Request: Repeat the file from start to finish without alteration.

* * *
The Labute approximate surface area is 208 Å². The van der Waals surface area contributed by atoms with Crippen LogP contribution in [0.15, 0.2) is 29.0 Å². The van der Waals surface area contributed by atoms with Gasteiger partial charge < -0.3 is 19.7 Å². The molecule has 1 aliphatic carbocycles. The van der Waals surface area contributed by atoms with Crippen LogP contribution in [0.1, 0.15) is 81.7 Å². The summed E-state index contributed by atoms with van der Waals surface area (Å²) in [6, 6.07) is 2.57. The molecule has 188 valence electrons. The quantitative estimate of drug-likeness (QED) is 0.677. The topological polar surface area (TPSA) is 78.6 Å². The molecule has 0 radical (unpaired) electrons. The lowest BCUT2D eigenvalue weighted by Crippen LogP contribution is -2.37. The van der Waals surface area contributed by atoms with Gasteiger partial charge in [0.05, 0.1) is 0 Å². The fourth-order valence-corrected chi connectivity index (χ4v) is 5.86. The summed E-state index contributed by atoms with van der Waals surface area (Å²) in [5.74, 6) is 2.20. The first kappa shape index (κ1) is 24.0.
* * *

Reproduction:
The Labute approximate surface area is 208 Å². The van der Waals surface area contributed by atoms with Crippen LogP contribution in [0.15, 0.2) is 29.0 Å². The van der Waals surface area contributed by atoms with Gasteiger partial charge < -0.3 is 19.7 Å². The molecule has 1 aliphatic carbocycles. The van der Waals surface area contributed by atoms with Crippen LogP contribution in [0.1, 0.15) is 81.7 Å². The summed E-state index contributed by atoms with van der Waals surface area (Å²) in [6, 6.07) is 2.57. The molecule has 188 valence electrons. The quantitative estimate of drug-likeness (QED) is 0.677. The topological polar surface area (TPSA) is 78.6 Å². The molecule has 0 radical (unpaired) electrons. The lowest BCUT2D eigenvalue weighted by Crippen LogP contribution is -2.37. The van der Waals surface area contributed by atoms with Gasteiger partial charge in [0.05, 0.1) is 0 Å². The fourth-order valence-corrected chi connectivity index (χ4v) is 5.86. The summed E-state index contributed by atoms with van der Waals surface area (Å²) in [5.74, 6) is 2.20. The first kappa shape index (κ1) is 24.0.